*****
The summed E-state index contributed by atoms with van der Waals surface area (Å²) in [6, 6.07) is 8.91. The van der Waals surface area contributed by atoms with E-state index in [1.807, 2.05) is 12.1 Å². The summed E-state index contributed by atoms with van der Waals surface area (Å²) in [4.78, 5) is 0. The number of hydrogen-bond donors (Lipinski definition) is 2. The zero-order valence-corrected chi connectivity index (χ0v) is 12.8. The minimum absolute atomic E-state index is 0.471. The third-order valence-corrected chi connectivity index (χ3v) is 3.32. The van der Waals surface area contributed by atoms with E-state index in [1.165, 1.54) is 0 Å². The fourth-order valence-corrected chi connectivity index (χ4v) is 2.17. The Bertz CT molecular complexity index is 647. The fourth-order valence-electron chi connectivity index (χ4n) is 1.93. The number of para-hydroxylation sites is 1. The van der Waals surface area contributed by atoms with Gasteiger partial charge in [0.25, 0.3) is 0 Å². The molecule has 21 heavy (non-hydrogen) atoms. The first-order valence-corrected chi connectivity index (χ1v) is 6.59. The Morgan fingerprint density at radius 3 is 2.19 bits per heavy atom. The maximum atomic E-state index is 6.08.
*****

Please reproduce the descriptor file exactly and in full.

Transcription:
The summed E-state index contributed by atoms with van der Waals surface area (Å²) in [6, 6.07) is 8.91. The van der Waals surface area contributed by atoms with E-state index in [1.807, 2.05) is 12.1 Å². The summed E-state index contributed by atoms with van der Waals surface area (Å²) in [4.78, 5) is 0. The number of hydrogen-bond donors (Lipinski definition) is 2. The zero-order valence-corrected chi connectivity index (χ0v) is 12.8. The minimum absolute atomic E-state index is 0.471. The third-order valence-corrected chi connectivity index (χ3v) is 3.32. The van der Waals surface area contributed by atoms with E-state index in [1.165, 1.54) is 0 Å². The fourth-order valence-corrected chi connectivity index (χ4v) is 2.17. The Bertz CT molecular complexity index is 647. The fourth-order valence-electron chi connectivity index (χ4n) is 1.93. The number of para-hydroxylation sites is 1. The van der Waals surface area contributed by atoms with Gasteiger partial charge in [0.25, 0.3) is 0 Å². The molecule has 21 heavy (non-hydrogen) atoms. The first-order valence-corrected chi connectivity index (χ1v) is 6.59. The Morgan fingerprint density at radius 3 is 2.19 bits per heavy atom. The maximum atomic E-state index is 6.08.